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App for organizing tons of pdf and other files into a research library?
March 17, 2014 5:05 AM   Subscribe

1. I don't want to have to upload anything to the web. 2. I'd like to have one and the same file show up under multiple different categories. For instance, if there's a book about the math of baseball, I'd like to be able to have it show up in a category called "math" and also show up in a category called "baseball." 3. It would be cool if it could allow for the feature of associating a given file with an image, such as a book or DVD cover (so that browsing them could be like browsing on Netflix) or a book or DVD binding (so that different collections could appear in a graphic way as looking like items on a bookshelf).
posted by Eiwalker to Computers & Internet (10 answers total) 14 users marked this as a favorite
 
Are you on a Mac? If so, you have more options, with apps like DevonThink and Papers, which are all about organising document collections, or Delicious Library, which gives you the graphical interface, or possibly FingerPDF, which has both.
posted by holgate at 5:12 AM on March 17 [2 favorites]


I am using Windows computers.
posted by Eiwalker at 5:16 AM on March 17


Papers 1.5 is available on windows, but the reviews for the latest version (3) have been iffy lately. I'm still using version 2 on the mac and it works for me. It meets all your requirements. Give it a spin.
posted by Brent Parker at 5:59 AM on March 17


Zotero. You can upload to the cloud, but it works great storing everything locally on your computer. Tags and libraries let you label things in multiple ways. And if you ever use Google Scholar, any academic databases, or Amazon, it's a breeze to add info.
posted by ashworth at 7:27 AM on March 17 [5 favorites]


You can do at least some of what you want without any software at all beyond Windows Explorer, just by making shortcuts. Once you get the hang of this, it's even reasonably quick and convenient.

Create a folder called Math. Now go through your collection of PDFs looking for math-related ones (Windows Search can help you with a first cut at this). Right-click your math-related PDFs and choose Copy, then right-click in your Math folder and choose Paste Shortcut. Rinse and repeat for as many categories as you care to create, and now you can browse your collection via the shortcuts folders. You can create as many shortcuts to any given file as you want, so there's nothing stopping you from having the same file show up (via shortcut) in each of the Math and Baseball and Moon folders if that's appropriate.

Windows is moderately smart about keeping shortcuts up to date if you move stuff around, too, though once you've got a nice shortcut structure going you shouldn't actually have to do that much. Perhaps you could organize the underlying PDF files into folders named for the year or perhaps year and month you acquired them, which might be more useful than just having them all in a single massive folder; you can easily use Windows Search to get a flattened view of any collection of folders and subfolders, just by searching for nothing at all within the top-level folder, should you actually want a simulated single big massive folder for browsing.

Each time you acquire a new files, right-click it and Copy, then visit all the category folders appropriate for that file, right-click in each one and Paste Shortcut; there's no need to re-do the Copy step between the Paste Shortcut steps.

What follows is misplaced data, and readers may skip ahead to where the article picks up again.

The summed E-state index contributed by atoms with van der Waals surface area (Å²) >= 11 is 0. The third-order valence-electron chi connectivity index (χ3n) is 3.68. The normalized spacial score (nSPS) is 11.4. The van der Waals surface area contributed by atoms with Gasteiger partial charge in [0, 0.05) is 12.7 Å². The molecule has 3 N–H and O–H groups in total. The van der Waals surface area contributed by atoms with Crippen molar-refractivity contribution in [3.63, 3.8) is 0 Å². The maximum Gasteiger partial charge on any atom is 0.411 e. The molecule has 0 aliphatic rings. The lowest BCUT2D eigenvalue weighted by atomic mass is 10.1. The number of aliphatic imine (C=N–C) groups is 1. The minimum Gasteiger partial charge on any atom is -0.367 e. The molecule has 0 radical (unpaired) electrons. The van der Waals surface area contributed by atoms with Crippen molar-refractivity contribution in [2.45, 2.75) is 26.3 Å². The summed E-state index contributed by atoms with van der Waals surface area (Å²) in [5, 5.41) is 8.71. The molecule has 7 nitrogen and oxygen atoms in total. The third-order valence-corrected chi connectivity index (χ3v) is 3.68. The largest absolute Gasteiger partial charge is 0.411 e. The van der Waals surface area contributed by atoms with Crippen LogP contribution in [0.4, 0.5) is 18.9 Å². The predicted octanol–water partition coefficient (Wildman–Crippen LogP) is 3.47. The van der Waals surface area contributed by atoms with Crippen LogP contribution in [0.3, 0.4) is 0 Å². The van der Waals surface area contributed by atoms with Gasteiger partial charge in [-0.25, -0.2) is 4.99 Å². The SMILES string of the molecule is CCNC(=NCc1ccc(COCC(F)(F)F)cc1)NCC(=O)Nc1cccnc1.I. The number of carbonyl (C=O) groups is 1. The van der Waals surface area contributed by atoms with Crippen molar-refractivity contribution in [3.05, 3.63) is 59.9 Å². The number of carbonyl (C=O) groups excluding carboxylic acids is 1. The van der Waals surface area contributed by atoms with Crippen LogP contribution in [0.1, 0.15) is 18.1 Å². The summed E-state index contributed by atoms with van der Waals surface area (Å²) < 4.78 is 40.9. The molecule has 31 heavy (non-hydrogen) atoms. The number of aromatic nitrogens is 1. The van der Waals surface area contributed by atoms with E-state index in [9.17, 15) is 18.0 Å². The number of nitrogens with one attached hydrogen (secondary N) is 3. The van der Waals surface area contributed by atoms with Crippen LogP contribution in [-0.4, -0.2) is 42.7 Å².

You'll notice when you do Paste Shortcut that the shortcut so created gets " - shortcut" stuck to the end of its name. If you'd rather they just ended up with the same name as the file, there's a tweak for that.
posted by flabdablet at 7:36 AM on March 17 [2 favorites]


Associating files with images can be done just by keeping each PDF in its own subfolder along with any images that seem appropriate, plus other stuff like notes about it if you like. If you make the shortcuts point to the image files rather than the associated PDFs, Windows will thumbnail them for you, and you can open the subfolder containing the PDF itself and notes and whatnot by right-clicking the image shortcut and choosing "Open file location".
posted by flabdablet at 7:43 AM on March 17


I've used Mendeley and have been VERY happy with it. I don't know what type of research you're working on, but depending on the scale, I'd also highly recommend a ScanSnap scanner. It will OCR all of your (older) documents which you can then search using the Mendeley software. The combination of the two was an incredible timesaver and really helped to make my research manageable.
posted by richmondparker at 10:33 AM on March 17


If you're on a PC, qiqqa apparently does all that plus has OCR which can do full-text searches, annotation, & extraction of keywords as well as tagging & automatically searching for likely metadata (eg author, title, journal title) when it's not been explicitly tagged. I haven't tried it because I am on a Mac (doesn't work with Macs :( :( ) but wish I could.
posted by cotton dress sock at 11:47 AM on March 17 [1 favorite]


2nding Mendeley. Specifically, if you don't want to upload anything, you can use Mendeley Dekstop on your computer. This will definitely accomplish 1) and 2) of your requirements, but I don't know if 3) is a feature. If it's not, you can try your luck with their suggest a feature forum.
posted by tinymegalo at 5:20 PM on March 17


Thanks for the helpful responses. For Windows computers, Zotero is probably the best answer to my original inquiry. However, for PDFs, it can't do everything Qiqqa can do. With Qiqqa, you can do key word searches for any folder, and because of the OCR it even finds words in scanned documents. Research will never be the same.
posted by Eiwalker at 4:40 AM on March 27


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